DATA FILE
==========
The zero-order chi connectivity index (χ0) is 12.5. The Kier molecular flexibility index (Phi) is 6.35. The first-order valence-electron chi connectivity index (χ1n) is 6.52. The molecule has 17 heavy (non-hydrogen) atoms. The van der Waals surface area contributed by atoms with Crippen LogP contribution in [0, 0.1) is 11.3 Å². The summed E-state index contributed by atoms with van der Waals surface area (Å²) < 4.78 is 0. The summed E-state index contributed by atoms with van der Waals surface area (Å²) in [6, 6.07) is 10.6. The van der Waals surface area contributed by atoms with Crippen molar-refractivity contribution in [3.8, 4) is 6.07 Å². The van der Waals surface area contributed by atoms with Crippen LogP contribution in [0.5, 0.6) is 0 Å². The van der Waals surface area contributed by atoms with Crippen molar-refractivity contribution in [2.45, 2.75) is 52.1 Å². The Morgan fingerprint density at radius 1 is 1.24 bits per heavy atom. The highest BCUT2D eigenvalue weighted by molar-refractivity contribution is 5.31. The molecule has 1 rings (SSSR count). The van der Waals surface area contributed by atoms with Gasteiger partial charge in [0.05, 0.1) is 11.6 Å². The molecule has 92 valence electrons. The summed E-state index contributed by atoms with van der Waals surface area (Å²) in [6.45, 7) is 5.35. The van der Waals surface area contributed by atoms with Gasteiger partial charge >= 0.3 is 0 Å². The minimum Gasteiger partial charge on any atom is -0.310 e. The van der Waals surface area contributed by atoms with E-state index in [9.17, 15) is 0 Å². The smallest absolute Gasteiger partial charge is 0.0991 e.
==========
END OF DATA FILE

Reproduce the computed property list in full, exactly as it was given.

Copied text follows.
The zero-order chi connectivity index (χ0) is 12.5. The Kier molecular flexibility index (Phi) is 6.35. The first-order valence-electron chi connectivity index (χ1n) is 6.52. The molecule has 17 heavy (non-hydrogen) atoms. The van der Waals surface area contributed by atoms with Crippen LogP contribution in [0, 0.1) is 11.3 Å². The summed E-state index contributed by atoms with van der Waals surface area (Å²) < 4.78 is 0. The summed E-state index contributed by atoms with van der Waals surface area (Å²) in [6, 6.07) is 10.6. The van der Waals surface area contributed by atoms with Crippen molar-refractivity contribution in [3.8, 4) is 6.07 Å². The van der Waals surface area contributed by atoms with Crippen LogP contribution in [0.5, 0.6) is 0 Å². The van der Waals surface area contributed by atoms with Crippen molar-refractivity contribution in [2.45, 2.75) is 52.1 Å². The Morgan fingerprint density at radius 1 is 1.24 bits per heavy atom. The highest BCUT2D eigenvalue weighted by molar-refractivity contribution is 5.31. The molecule has 1 rings (SSSR count). The van der Waals surface area contributed by atoms with Gasteiger partial charge in [0.05, 0.1) is 11.6 Å². The molecule has 92 valence electrons. The summed E-state index contributed by atoms with van der Waals surface area (Å²) in [6.45, 7) is 5.35. The van der Waals surface area contributed by atoms with Gasteiger partial charge >= 0.3 is 0 Å². The minimum Gasteiger partial charge on any atom is -0.310 e. The van der Waals surface area contributed by atoms with E-state index in [9.17, 15) is 0 Å². The smallest absolute Gasteiger partial charge is 0.0991 e.